The dust had barely settled following the gazetting by the Minister of Trade and Industry of caps on interest rates on credit before he called for comment on draft regulations for credit life insurance, which propose a limit on the premiums lenders can charge and specify the benefits it has to cover.
The limits on interest rates will bring relief to consumers. Should they be passed, the draft regulations on credit life insurance will give consumers even more protection from unscrupulous lenders, and will prevent the mis-selling of the cover.
But the developments do spell a double whammy for credit lenders. Those in the short-term, unsecured space are expected to feel the squeeze the most.
Minister Rob Davies published the call for comment on the draft regulations in the Government Gazette on November 13. The window for comment closes on December 13.
Among other things, the minister proposes that the “cost that a credit provider may charge a consumer in relation to credit life insurance … including the cost of any commission, fees or expenses in relation to that insurance, may not exceed [certain] maximum limits, which are calculated on the total of the consumers outstanding obligations under the credit agreement”.
The proposed premium limits, which apply to the deferred credit amount (excluding the cost of credit), are as follows:
* Mortgage agreements: R2.00 per R1 000
* Credit facilities: R4.50 per R1 000
* Unsecured credit transaction: R4.50 per R1 000
* Short-term credit transaction: R4.50 per R1 000
* Developmental credit agreements: R2.00 per R1 000
* Other credit agreements: R4.50 per R1 000
Should the draft regulations be passed, a personal loan of R8 000 over six months will cost a maximum of R216 in credit life cover.
The regulations are needed to stem abuse in the industry. Stories are rife of lenders charging far higher amounts for the cover, as well as mis-selling it.
To give you an idea of the relief this would bring to consumers who take out short-term loans, Personal Finance reported in June on the “excessive” and “unreasonable” amounts Finbond Mutual Bank charged consumers.
“The average industry premium for the sector in which Finbond operates is less than R10 per R1 000 of credit, whereas Finbond charges R128 for a three-month loan with a capital value of R700,” Lesiba Mashapa, the company secretary at the National Credit Regulator (NCR), said at the time. “On a R1 000 loan over two months, Finbond charges R136 for credit life insurance – in other words, R68 a month.”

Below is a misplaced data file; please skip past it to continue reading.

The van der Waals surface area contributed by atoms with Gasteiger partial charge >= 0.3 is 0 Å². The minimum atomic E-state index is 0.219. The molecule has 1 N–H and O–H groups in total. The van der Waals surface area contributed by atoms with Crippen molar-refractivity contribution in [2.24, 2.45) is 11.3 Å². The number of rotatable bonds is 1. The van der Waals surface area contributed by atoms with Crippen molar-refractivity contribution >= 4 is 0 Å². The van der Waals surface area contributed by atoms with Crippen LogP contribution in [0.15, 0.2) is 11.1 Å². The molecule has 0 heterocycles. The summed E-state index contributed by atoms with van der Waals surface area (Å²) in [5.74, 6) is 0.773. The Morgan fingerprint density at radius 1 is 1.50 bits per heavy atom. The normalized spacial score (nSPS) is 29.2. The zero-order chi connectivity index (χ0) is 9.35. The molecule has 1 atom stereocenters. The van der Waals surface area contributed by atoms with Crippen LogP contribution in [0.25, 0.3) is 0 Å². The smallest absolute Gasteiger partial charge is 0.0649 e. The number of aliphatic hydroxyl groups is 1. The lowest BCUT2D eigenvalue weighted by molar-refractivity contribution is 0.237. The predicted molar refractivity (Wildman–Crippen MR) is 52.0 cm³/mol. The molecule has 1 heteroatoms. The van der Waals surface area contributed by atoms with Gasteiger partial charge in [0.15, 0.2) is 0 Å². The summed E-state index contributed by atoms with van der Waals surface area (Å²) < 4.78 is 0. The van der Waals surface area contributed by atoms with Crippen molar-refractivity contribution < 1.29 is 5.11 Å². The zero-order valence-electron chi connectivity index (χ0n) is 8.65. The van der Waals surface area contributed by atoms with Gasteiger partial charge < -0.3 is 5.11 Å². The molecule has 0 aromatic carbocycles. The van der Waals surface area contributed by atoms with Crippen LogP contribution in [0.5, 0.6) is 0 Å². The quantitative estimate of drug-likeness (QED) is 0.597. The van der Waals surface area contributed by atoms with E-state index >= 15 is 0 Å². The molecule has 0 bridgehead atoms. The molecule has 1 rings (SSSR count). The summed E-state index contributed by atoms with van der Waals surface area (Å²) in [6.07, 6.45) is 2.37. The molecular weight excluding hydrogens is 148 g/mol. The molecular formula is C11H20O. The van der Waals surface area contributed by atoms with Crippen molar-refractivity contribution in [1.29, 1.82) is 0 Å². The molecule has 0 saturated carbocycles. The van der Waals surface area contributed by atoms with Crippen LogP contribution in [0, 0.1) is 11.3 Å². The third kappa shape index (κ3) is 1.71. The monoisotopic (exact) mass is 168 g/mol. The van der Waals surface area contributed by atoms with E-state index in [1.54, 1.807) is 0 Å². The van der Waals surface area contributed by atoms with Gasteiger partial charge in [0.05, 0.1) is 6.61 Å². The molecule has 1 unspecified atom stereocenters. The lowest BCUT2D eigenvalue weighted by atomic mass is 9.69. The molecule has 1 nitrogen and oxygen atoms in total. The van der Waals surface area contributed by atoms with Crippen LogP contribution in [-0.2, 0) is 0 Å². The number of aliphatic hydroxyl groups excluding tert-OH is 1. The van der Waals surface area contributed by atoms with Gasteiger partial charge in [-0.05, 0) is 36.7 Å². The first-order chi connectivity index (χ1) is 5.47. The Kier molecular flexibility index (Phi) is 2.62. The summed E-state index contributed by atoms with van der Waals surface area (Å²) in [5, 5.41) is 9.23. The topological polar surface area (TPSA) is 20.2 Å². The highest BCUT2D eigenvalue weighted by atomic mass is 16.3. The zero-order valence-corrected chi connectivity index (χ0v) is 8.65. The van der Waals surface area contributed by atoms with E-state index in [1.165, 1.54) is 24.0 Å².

The regulator took the case to the National Consumer Tribunal, and asked the tribunal to fine the bank and order it to refund consumers’ premiums charged above the average industry premium (see “Latest on Finbond case”, below).
In the draft regulations, the minister proposes that the cost of credit life insurance be disclosed to the consumer.
He also specified compulsory minimum benefits. The cover must provide for at least the settlement of:
* The outstanding balance of your total obligations under the credit agreement if you die or become permanently disabled;
* All your obligations that become due and payable for a period of 12 months, or during the remaining repayment period of the credit agreement, or until you are no longer disabled, whichever is the shortest period, if you become temporarily disabled; and
* All your obligations that become due and payable for a period of six months, or during the remaining repayment period of the credit agreement, or until you find employment or are able to earn an income, whichever is the shortest period, if you lose your job or are unable to earn an income other than as a result of permanent or temporary disability.
If you are not employed when you sign up for a loan, the lender may not charge for unemployment or retrenchment cover.
“The cost of credit life insurance must be determined having regard to the actual risk and liabilities associated with the credit agreement, including the risk of the insured events occurring, with reference to the consumer’s individual risk profile or the risk profile of a group of people that the consumer is a part of,” the minister proposes.
A credit provider or insurer that increases its credit life insurance premiums to the maximum after the date on which the regulations come into operation must, at the request of the NCR or the registrars under the Long-term Insurance Act or Short-term Insurance Act, demonstrate that the increase is justified. In other words, if you are paying below R4.50 for your cover now and your credit provider raises this to R4.50 when the regulations are passed, the provider has to prove that this is necessary based on your individual risk profile. The credit provider cannot jump on the bandwagon and charge the maximum without good reason.